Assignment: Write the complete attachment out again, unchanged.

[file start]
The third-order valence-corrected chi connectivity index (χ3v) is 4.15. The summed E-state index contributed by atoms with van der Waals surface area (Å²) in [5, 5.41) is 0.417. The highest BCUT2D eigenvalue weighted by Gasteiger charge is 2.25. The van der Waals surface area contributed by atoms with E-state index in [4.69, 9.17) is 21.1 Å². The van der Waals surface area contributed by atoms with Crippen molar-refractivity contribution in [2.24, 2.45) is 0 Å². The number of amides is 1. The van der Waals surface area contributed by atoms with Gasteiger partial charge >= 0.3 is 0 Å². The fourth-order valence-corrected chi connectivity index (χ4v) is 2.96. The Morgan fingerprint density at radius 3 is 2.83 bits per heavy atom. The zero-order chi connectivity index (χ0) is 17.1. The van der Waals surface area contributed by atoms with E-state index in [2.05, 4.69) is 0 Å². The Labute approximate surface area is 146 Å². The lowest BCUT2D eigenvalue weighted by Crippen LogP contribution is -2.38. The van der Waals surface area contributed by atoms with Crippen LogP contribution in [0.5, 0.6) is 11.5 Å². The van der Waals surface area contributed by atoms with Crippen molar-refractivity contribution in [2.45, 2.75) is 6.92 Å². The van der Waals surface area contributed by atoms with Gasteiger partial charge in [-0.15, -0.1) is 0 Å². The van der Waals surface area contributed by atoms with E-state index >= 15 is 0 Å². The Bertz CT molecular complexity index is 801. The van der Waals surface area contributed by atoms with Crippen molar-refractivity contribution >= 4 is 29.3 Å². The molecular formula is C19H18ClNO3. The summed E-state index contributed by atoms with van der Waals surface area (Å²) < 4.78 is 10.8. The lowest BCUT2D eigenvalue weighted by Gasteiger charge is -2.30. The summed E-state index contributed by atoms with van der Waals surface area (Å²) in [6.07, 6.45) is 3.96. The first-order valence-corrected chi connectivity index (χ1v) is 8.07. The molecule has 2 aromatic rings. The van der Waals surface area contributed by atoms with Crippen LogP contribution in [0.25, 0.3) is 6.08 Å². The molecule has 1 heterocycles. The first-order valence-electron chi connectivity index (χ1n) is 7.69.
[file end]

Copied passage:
The third-order valence-corrected chi connectivity index (χ3v) is 4.15. The summed E-state index contributed by atoms with van der Waals surface area (Å²) in [5, 5.41) is 0.417. The highest BCUT2D eigenvalue weighted by Gasteiger charge is 2.25. The van der Waals surface area contributed by atoms with E-state index in [4.69, 9.17) is 21.1 Å². The van der Waals surface area contributed by atoms with Crippen molar-refractivity contribution in [2.24, 2.45) is 0 Å². The number of amides is 1. The van der Waals surface area contributed by atoms with Gasteiger partial charge >= 0.3 is 0 Å². The fourth-order valence-corrected chi connectivity index (χ4v) is 2.96. The Morgan fingerprint density at radius 3 is 2.83 bits per heavy atom. The zero-order chi connectivity index (χ0) is 17.1. The van der Waals surface area contributed by atoms with E-state index in [2.05, 4.69) is 0 Å². The Labute approximate surface area is 146 Å². The lowest BCUT2D eigenvalue weighted by Crippen LogP contribution is -2.38. The van der Waals surface area contributed by atoms with Crippen LogP contribution in [0.5, 0.6) is 11.5 Å². The van der Waals surface area contributed by atoms with Crippen molar-refractivity contribution in [2.45, 2.75) is 6.92 Å². The van der Waals surface area contributed by atoms with Gasteiger partial charge in [-0.15, -0.1) is 0 Å². The van der Waals surface area contributed by atoms with E-state index >= 15 is 0 Å². The Bertz CT molecular complexity index is 801. The van der Waals surface area contributed by atoms with Crippen molar-refractivity contribution >= 4 is 29.3 Å². The molecular formula is C19H18ClNO3. The summed E-state index contributed by atoms with van der Waals surface area (Å²) < 4.78 is 10.8. The lowest BCUT2D eigenvalue weighted by Gasteiger charge is -2.30. The summed E-state index contributed by atoms with van der Waals surface area (Å²) in [6.07, 6.45) is 3.96. The first-order valence-corrected chi connectivity index (χ1v) is 8.07. The molecule has 2 aromatic rings. The van der Waals surface area contributed by atoms with Crippen LogP contribution in [0.25, 0.3) is 6.08 Å². The molecule has 1 heterocycles. The first-order valence-electron chi connectivity index (χ1n) is 7.69.